Prince’s archives are the stuff of legend, but what about Mitch Hedberg’s? We’ll soon find out, as in a guest column in today’s The Hollywood Reporter, Hedberg’s widow, Lynn Shawcroft, reveals that she’s spent the last eight months diligently digitizing a huge archive of unreleased material from the late comedy legend, and that “at some point soon, all of you will be hearing and seeing Mitch again.”
Shawcroft says that she and Hedberg filmed four of his shows on 16mm before his death, “enough for a brand-new concert film,” and that she also has a wealth of home-video footage Hedberg shot himself, with his narration, that could be cut into a documentary about his life. (One Hedberg show where he tries out new material was released as a posthumous special, Do You Believe In Gosh?, in 2008.) She obsessively hoarded everything that was left when Hedberg suddenly died of a drug overdose in 2005, she says, but wasn’t emotionally prepared to dig into the material until recently. She says:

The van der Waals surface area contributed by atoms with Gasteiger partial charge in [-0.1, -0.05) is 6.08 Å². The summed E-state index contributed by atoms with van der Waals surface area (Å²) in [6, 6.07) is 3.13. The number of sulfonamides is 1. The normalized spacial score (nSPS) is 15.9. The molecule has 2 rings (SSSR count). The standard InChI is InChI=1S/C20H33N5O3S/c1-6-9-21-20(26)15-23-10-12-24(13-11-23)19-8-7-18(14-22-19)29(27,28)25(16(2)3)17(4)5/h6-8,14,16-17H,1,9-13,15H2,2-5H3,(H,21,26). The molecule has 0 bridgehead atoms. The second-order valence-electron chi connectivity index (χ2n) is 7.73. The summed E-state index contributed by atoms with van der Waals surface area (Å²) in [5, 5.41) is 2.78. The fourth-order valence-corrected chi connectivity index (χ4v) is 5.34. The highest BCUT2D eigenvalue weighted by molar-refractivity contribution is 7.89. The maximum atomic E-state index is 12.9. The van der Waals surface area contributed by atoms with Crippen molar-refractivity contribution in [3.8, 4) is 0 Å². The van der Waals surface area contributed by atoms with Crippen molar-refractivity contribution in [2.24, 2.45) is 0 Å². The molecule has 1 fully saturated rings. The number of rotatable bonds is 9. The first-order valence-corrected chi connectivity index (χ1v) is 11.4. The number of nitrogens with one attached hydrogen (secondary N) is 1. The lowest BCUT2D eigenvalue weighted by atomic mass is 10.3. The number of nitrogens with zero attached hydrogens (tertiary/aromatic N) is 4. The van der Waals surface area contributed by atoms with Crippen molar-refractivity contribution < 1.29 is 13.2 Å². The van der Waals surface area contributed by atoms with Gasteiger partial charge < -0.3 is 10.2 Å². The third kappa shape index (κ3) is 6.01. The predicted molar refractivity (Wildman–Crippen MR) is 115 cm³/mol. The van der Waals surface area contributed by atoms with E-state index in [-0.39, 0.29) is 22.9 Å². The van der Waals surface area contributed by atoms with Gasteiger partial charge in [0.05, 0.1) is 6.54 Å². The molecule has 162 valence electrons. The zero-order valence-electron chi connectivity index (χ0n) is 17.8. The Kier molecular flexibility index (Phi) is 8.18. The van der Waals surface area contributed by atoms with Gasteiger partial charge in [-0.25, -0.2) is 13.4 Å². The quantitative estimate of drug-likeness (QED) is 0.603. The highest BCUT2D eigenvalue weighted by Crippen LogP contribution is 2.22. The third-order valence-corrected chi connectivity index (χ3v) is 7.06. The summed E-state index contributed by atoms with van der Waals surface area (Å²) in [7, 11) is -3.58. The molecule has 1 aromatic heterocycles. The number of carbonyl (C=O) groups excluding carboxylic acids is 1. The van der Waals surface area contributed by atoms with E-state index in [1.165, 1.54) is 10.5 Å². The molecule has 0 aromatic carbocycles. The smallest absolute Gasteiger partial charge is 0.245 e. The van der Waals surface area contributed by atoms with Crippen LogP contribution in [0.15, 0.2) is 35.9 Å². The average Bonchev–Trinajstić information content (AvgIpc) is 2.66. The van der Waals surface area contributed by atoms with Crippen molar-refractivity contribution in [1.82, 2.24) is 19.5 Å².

Mitch was constantly jotting ideas onto paper. I have boxes and boxes of his notebooks, envelopes stuffed with hotel pads and scribbled-on napkins. I even found an airplane barf bag covered with notes. When he wasn’t writing, he was talking into a microcassette recorder, so I also have boxes of microtapes of him practicing and perfecting his material—material that’s never been heard.
It’s not clear at this point what exactly Shawcroft plans to do with the digitized material, but she does seem to make vague reference to an online archive when she writes, “Every half-written joke, every spontaneous utterance onto microtape, will be accessible with a few clicks on a mouse.” She also says that she’s been approached by several directors who want to make a documentary about Hedberg, but that “Whatever I do, I’ve got to do myself.”